6. I agree with Anne and Haplesshomsteader, it doesn’t matter if others don’t see you as a chronic drinker, you are. We all were and we all hoped we would be able to hide in plain sight with no-one aware how bad it was. I went back and read January 2016 on your blog and you tried to talk hubby out of Dry January then too. Have you read what you wrote last January? And January 2015? I occasionally go back and read my old entries in a paper diary which aren’t edited for blogging purposes and they are horrific to read. I say the same thing over and over and seem to get more and more depressed and hopeless.
    You said on several occasions last year that you had to hubby exactly how bad it was and how much you were drinking and that he was concerned. You indicate above he doesn’t understand the extent of the problem because you don’t reveal it. Wasn’t there something last year about locking booze in the shed but then you buying more secretly.
    Please understand I am not attacking you or shining a spotlight on you Annie, so many of us have been there and done the same thing over and over. You must try to fully appreciate the full extent of your reliance on alcohol and the impact it is having on you.
    Every seemingly harsh comment I make could here also be directed at myself and at seven months sober now I am under no illusion that I would be able to drink again, I’d be right back in the depths of addiction.
    You CAN do this and it will be pretty crappy for a few weeks but then it will get better and life fully improves from then. Your only job is to not drink today and today only. Don’t focus on forever or tomorrow only the next hour or five minutes. So many people want this for you Annie and I hope that minute by minute, hour by hour you can want it more and more for yourself.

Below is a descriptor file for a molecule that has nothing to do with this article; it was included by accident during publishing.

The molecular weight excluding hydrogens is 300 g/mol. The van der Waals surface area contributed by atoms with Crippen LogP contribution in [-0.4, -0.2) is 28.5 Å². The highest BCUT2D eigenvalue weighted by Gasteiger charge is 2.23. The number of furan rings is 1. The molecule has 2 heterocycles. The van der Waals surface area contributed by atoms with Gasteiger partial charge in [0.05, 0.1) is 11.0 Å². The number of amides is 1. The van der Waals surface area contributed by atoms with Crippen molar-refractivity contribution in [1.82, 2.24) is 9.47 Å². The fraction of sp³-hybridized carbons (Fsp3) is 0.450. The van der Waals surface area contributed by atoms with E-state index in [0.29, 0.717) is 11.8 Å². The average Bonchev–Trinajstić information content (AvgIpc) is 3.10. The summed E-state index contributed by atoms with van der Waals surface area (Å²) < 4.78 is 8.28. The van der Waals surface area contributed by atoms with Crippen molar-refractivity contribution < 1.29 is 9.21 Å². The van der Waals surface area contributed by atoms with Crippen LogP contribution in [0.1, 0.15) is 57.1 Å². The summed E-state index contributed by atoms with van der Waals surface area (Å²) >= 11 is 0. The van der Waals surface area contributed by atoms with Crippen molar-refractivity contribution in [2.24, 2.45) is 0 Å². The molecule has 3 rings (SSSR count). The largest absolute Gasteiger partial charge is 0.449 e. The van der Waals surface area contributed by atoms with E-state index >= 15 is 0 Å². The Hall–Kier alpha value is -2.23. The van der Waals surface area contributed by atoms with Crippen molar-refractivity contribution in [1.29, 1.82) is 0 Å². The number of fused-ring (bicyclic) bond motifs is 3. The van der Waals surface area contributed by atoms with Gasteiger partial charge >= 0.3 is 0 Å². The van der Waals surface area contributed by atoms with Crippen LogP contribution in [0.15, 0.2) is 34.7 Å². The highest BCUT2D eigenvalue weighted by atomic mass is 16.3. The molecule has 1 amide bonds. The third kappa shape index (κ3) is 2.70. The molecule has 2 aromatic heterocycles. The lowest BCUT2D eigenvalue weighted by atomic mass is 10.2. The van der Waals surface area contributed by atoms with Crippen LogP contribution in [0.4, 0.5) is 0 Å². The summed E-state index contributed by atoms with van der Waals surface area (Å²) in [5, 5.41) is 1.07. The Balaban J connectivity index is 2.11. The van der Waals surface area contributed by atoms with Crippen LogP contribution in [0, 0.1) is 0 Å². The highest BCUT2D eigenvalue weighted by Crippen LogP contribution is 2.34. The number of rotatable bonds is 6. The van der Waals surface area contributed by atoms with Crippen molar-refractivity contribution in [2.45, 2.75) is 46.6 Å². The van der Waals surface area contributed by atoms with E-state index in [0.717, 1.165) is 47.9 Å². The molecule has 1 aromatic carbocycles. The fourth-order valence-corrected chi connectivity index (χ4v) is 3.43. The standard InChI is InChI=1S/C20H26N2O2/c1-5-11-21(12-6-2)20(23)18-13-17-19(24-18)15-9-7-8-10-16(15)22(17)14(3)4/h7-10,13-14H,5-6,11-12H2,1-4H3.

Lastly, select 20 blogs you like and every night go to that blog and read and make a comment. Some bloggers post every day (Sam KD jumps to mind here) and you can guarantee there will be something new to read. Other blogs like Anne or Wendy or SoberMummy, Haplesshomsteader, Mrs D, Belle, there are loads of new bloggers too that are looking for support, go back to the beginning of their blogs and start from the first one and work your way forward. Fill up your evenings with others journey and you will see that you too can do this and get to a very happy and contented place where everyday is not consumed with thoughts about drinking or trying not to drink.
    I wish you well Annie, you have been fighting this for a long time and we all want you to succeed and you really can do it.

    1. Thanks for commenting here. I really appreciate it. I haven’t gone back and read past entries in my blog – at least, not recently. I just can’t quite bear to somehow – feeble, I know. Your ‘groundhog’ blog title indicates we have all been round and round for a long time – I’m so pleased to read how far you’ve got, and I’d like to follow you. Annie x